“The first thing is that there are no fucking comments on the site,” Broadly editor-in-chief and director of content Tracie Egan Morrissey told Adweek yesterday when Vice unveiled its 11th channel, a site designed for women.
“If you want to say something nice you can email us, if you want to say something mean you can go to hell,” she said in the interview. “My writers deserve to be protected from that bullshit.”
“That bullshit” is an issue many bloggers, writers and journalists face—including women. Comments sections, while important to maintaining a Socratic line of thinking and sparking clear-eyed debate, also produce echo chambers of bigotry and vitriol.
Morrissey and her publisher Shannon Kelley chiseled away for the last 10 months on the site, which is now live and already has some compelling content, including a video interview with whip-smart hell-raiser Rose McGowan, whose sexist treatment in Hollywood pushed the actress to go rogue as a filmmaker (watch below). Another piece, a cheeky column, asks, “Does VICE Have a Bro Culture?”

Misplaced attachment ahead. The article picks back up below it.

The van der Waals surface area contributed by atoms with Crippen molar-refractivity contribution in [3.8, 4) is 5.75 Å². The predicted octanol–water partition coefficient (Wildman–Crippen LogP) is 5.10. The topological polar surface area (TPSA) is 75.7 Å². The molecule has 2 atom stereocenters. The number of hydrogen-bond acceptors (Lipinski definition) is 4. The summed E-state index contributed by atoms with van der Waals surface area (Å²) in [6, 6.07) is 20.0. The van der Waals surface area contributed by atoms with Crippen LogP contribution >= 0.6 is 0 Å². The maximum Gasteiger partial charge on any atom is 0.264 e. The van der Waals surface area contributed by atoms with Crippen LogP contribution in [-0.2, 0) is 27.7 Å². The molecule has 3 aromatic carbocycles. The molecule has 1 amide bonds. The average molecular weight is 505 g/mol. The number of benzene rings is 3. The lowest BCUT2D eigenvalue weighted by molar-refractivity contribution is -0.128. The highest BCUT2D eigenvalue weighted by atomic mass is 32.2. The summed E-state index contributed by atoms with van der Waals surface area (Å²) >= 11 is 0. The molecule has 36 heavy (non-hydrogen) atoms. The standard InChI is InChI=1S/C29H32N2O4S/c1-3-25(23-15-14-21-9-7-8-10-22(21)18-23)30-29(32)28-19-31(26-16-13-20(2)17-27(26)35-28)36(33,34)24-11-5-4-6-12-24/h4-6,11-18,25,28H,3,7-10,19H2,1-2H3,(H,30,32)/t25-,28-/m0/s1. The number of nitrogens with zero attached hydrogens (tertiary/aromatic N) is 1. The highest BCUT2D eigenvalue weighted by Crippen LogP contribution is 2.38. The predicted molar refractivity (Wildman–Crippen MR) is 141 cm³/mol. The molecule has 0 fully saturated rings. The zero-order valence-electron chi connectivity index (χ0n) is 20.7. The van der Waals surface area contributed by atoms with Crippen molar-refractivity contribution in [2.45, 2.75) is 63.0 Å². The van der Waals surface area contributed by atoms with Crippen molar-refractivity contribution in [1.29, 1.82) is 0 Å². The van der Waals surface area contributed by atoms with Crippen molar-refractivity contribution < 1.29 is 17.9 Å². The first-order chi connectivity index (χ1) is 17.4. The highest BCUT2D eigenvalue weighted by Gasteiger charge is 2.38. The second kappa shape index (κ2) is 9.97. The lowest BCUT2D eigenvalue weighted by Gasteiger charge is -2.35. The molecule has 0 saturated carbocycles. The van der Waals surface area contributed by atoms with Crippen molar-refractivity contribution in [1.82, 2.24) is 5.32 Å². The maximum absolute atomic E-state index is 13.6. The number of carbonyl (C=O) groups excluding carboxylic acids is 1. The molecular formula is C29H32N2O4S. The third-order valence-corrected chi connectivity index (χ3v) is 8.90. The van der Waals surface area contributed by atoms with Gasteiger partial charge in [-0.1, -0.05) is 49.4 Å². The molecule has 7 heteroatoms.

Broadly also features bylines of Rie Rasmussen, Jamie Peck and Anna del Gaizo, who are among the former models who’ve accused photographer Terry Richardson, formerly a close collaborator with Vice, of sexually harassing and inappropriate behavior. That is “not a coincidence,” Morrissey told the Observer. “Hiring these women and giving them a platform is our comment.”
Broadly also hopes to “talk to everyone from Ann Coulter to the president of the National Abortion Federation to the black riot grrrls that history forgot,” per Morrissey’s inaugural editor’s letter, written “From the editor’s desk, and by ‘desk’ I mean a coffee table littered with five-hour old nachos that I’m still picking at.” Clearly she is chasing something unstuffy, accessible and more incisive than rote aggregation.